After an audit of the initial building status, the maintenance plan (if any) can be upgraded to an overall refurbishment plan that integrates EnerPHit quality measures when components end their service life. A visual summary of such a plan for the multifamily dwelling of Courcelles is presented in Figure 4. Infiltrations and drafts have been reported next to windows which were scheduled to be replaced in the maintenance plan for 2015. This would be a good opportunity to install passive house windows, in anticipation of the future external wall insulation. Extensive work is scheduled on the ventilation system, while replacing heaters is postponed to coincide with domestic hot water renewal in 2018.
4.2 Acceptable intermediate states.
Designers and owners are not used to retrofitting a component and anticipating the future upgrade of their neighbour. Intermediate states have to be clearly described in tender documents and clearly identified on designer sketches (Figure 5, Right).
4.3 Prove cost-efficiency.
The “Comparison” Worksheet of PHPP9 helps designers in assessing the cost-efficiency of each measure. A single measure may not appear to be cost-effective when compared with the initial measure in the maintenance plan. For example: window replacement with passive house windows instead of classic PVC double-glazed windows, as passive house windows are still expensive (350-600€/m² delivered in France). However, it can be seen from the EuroPHit case studies so far, that it is still worth going for the EnerPHit efficiency standard as the annual global cost of EnerPHit is not higher than a standard maintenance with minimal efficiency (Figure 5, Left).
The EuroPHit project is co-funded by the European Commission under the grant agreement IEE/12/070/SI2.645928.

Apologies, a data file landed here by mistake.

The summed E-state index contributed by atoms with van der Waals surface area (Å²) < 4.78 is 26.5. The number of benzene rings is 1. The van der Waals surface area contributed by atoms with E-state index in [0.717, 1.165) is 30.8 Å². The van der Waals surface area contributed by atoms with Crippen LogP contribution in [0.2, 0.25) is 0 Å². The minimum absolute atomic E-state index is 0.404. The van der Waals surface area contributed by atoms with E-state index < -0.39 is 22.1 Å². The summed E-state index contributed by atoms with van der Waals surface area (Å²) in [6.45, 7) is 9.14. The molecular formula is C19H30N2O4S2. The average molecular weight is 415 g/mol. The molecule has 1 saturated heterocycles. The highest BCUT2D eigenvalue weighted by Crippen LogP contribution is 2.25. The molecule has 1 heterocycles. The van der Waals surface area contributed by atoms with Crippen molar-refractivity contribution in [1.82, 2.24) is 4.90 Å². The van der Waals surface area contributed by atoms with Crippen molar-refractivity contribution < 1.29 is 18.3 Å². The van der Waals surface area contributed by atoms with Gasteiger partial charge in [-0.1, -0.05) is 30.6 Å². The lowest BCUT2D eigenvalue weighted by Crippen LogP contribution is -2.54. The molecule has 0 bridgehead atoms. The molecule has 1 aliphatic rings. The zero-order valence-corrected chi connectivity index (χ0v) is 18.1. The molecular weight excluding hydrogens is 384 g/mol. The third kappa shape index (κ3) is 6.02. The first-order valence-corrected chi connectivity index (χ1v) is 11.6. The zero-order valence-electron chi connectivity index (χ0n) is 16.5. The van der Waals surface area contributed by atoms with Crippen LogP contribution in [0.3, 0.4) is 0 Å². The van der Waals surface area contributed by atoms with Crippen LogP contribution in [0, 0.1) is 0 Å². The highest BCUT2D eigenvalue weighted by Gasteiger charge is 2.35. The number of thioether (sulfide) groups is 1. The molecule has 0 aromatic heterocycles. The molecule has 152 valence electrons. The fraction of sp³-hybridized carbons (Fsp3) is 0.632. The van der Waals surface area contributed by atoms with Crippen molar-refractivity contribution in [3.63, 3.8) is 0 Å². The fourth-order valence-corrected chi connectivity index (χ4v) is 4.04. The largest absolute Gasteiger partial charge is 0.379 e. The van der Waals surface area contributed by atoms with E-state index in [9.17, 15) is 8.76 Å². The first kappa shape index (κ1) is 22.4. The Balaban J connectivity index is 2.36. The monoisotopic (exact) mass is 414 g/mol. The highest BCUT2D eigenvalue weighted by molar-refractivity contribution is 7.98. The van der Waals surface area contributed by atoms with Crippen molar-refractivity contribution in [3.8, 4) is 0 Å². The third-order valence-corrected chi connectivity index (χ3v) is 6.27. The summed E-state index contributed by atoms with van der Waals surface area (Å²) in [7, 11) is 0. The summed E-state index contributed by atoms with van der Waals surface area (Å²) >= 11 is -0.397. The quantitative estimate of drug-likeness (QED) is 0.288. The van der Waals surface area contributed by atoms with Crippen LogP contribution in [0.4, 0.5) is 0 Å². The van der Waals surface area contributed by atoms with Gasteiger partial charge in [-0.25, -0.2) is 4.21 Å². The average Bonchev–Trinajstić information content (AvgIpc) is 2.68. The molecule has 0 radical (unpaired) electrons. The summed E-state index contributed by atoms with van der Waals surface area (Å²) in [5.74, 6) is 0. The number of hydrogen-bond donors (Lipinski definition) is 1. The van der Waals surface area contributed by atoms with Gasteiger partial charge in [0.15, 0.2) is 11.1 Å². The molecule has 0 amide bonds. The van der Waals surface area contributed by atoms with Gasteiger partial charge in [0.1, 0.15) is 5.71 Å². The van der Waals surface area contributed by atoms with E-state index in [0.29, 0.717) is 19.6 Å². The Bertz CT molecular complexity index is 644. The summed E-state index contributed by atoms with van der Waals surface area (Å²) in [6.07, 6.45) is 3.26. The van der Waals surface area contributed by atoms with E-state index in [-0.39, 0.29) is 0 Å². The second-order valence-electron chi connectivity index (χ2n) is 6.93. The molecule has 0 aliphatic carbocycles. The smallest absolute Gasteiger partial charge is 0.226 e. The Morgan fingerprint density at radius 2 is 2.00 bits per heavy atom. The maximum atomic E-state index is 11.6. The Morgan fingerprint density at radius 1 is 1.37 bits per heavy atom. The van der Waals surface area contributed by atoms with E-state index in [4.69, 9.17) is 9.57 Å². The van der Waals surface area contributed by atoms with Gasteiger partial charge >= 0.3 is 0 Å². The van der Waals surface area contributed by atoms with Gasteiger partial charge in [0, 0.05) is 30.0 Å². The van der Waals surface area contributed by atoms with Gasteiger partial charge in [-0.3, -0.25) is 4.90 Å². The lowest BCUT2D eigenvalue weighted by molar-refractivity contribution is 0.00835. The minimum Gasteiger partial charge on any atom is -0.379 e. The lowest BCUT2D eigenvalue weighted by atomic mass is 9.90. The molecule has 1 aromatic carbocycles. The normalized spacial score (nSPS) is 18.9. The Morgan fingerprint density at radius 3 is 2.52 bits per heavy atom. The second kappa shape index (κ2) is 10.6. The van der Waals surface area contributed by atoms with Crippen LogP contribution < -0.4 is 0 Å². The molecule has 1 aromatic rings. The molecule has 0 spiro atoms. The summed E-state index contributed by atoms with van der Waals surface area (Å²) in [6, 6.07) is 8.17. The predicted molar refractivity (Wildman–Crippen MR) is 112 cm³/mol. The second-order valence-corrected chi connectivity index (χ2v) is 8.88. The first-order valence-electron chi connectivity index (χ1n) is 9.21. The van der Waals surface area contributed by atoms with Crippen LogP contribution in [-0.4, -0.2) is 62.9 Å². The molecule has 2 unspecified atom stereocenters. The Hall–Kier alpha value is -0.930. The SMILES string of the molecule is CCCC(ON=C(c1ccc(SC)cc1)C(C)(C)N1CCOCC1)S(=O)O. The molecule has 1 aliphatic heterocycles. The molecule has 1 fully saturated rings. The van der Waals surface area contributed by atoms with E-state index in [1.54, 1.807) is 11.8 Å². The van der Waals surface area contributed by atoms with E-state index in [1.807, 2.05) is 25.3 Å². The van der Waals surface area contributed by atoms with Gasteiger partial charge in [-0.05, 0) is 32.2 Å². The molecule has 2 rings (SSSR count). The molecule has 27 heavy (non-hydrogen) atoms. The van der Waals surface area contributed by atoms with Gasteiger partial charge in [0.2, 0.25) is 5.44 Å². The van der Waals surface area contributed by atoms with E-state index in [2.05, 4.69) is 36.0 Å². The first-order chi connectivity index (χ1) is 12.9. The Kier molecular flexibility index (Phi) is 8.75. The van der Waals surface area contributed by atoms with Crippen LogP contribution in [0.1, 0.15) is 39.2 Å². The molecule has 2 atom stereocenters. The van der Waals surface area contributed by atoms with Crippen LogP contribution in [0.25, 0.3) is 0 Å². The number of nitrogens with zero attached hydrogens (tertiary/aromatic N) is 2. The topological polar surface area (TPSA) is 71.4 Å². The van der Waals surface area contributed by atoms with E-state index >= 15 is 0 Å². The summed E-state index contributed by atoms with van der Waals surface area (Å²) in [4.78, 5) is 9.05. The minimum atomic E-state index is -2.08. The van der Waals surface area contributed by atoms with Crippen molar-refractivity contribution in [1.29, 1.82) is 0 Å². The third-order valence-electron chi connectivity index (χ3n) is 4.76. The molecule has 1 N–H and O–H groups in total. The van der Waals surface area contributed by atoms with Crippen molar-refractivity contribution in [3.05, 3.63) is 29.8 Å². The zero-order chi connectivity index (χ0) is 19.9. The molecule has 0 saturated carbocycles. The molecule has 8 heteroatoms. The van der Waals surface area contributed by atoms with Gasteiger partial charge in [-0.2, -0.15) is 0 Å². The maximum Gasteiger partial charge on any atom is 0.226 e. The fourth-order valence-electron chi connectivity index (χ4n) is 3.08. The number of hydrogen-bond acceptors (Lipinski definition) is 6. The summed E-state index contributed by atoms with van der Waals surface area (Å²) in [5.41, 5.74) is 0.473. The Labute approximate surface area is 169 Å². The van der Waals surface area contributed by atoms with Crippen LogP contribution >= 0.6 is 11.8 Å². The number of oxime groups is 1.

|[Bradshaw, Croxford 2013]||Detailing for retrofit in London; terrace houses, solid walls and internal insulation, 17th International Passive House Conference, Frankfurt, 2013|
|[Entranze 2014]||Online Scenario Tool, http://www.entranze-scenario.enerdata.eu/site/, accessed 10/01/2015|
|[Gasparella, Pernigotto 2012]||Comparison Of Quasi-Steady State And Dynamic Simulation Approaches For The Calculation Of Building Energy Needs: Thermal Losses, International High Performance Buildings Conference, Purdue University, 2012|
|[Gustafsson, Dermentzis 2014]||Energy performance comparison of three innovative HVAC systems for renovation through dynamic simulation, Energy and Buildings 82, 2014|
|[Keig, Hyde 2014]||Analysis of the operational energy performance of a retrofitted solid wall terraced house versus designed performance, 18th International Passive House Conference, Aachen, 2014|
|[Rojas, Pfluger 2014]||Cascade ventilation – air exchange efficiency efficiency in living rooms without separate supply air inlets and exhaust air outlets, 18th International Passive House Conference, Aachen, 2014|
|[Sevela, Pfluger 2014]||Energy refurbishment of heritage buildings with PHPP’s and real measurements’ feedback, 18th International Passive House Conference, Aachen, 2014|
|[Schulz 2008]||Verglaste Balkone – eine Option für die Altbaumodernisierung?, Protokollband Nr. 37. Passivhaus Institut, Darmstadt, 2008|